CAB users can set alerts to be notified when activity on an authority changes. Follow the 6-steps in the below image to get your notifications specifically for MCS-150 changes updated.
Please see Barclay Damon’s Transportation Annual Year in Review. The review share developments in transportation law. This year’s publication looks at cases decided in 2023 by courts around the country and other critical occurrences.
Moseley Marcinack Law Group LLP is hosting a webinar on March 8th at 12p EST. They will be presenting on issues and hot topics surrounding the world of independent contractors in the transportation industry.
THIS MONTH WE REPORT
Trucking executives point to potential for 2024 market recovery. Trucking executives noted signs of potential freight market improvement this year… [citing] a relatively strong labor market, sustained consumer spending, cooling inflation and potential interest rate cuts are putting the U.S. on track for recovery. Read more…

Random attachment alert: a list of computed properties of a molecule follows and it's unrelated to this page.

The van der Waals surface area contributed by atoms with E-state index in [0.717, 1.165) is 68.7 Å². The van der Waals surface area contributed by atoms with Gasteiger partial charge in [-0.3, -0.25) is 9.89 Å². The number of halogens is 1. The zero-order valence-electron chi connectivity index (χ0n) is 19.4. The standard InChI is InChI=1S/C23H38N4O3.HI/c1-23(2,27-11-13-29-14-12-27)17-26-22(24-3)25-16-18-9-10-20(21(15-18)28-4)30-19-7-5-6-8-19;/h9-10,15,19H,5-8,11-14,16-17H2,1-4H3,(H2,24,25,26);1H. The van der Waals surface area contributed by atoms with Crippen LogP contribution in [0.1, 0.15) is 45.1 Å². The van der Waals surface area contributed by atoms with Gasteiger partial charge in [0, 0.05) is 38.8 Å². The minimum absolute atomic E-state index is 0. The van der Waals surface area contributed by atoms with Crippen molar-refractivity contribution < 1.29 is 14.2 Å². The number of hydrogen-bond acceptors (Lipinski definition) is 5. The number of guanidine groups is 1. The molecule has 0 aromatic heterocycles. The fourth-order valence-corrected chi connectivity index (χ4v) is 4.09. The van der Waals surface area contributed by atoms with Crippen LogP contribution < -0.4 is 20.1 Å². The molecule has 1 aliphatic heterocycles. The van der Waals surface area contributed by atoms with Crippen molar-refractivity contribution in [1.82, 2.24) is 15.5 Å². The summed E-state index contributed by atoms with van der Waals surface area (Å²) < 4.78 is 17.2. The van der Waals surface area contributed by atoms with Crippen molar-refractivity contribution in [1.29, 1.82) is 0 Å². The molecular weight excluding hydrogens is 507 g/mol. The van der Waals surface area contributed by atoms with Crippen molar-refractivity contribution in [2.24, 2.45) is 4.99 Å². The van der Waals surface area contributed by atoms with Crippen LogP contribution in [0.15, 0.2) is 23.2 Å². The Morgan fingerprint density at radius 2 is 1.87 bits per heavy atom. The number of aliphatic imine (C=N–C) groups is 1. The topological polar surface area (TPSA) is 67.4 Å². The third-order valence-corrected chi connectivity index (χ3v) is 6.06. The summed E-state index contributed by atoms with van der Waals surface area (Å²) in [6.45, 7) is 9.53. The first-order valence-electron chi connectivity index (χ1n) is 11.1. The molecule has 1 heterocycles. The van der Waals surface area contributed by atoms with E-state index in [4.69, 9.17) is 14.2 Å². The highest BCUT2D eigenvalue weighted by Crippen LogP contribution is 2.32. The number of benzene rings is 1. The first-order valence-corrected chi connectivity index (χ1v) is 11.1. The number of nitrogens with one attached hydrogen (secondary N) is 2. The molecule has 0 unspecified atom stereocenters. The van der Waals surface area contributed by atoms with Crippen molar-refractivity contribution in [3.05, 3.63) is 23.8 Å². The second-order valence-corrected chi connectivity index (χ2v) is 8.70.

FTR’s February trucking outlook shows slow, steady growth. Active truck utilization bottomed out over the summer, Avery Vise, vice president of trucking says, and remains in line with 2019, pre-pandemic levels. “One answer is that if you can survive today,” with bottomed out rates and declining diesel prices, Vise says, “There’s no particular reason for you to go out of business.” Read more….
E-commerce driving job growth in transportation and warehousing. The surge in e-commerce from 0.6% of retail sales in 1996 to 15.6% today, and increased consumer demand for rapid and reliable shipping, have been a driving force for job growth in the warehouse and transportation sector. Read more…
The United States Treasury’s Financial Crimes Enforcement Network (FinCEN) new reporting requirement hits owner-operators, small fleets. Since the first of this year, any newly established LLC, corporation, LLP and some other business types, including any owner-operator or small fleet who’s filed with their Secretary of State to establish the business, have 90 days to report Beneficial Ownership Information (BOI) to FinCen and the Treasury. Read more…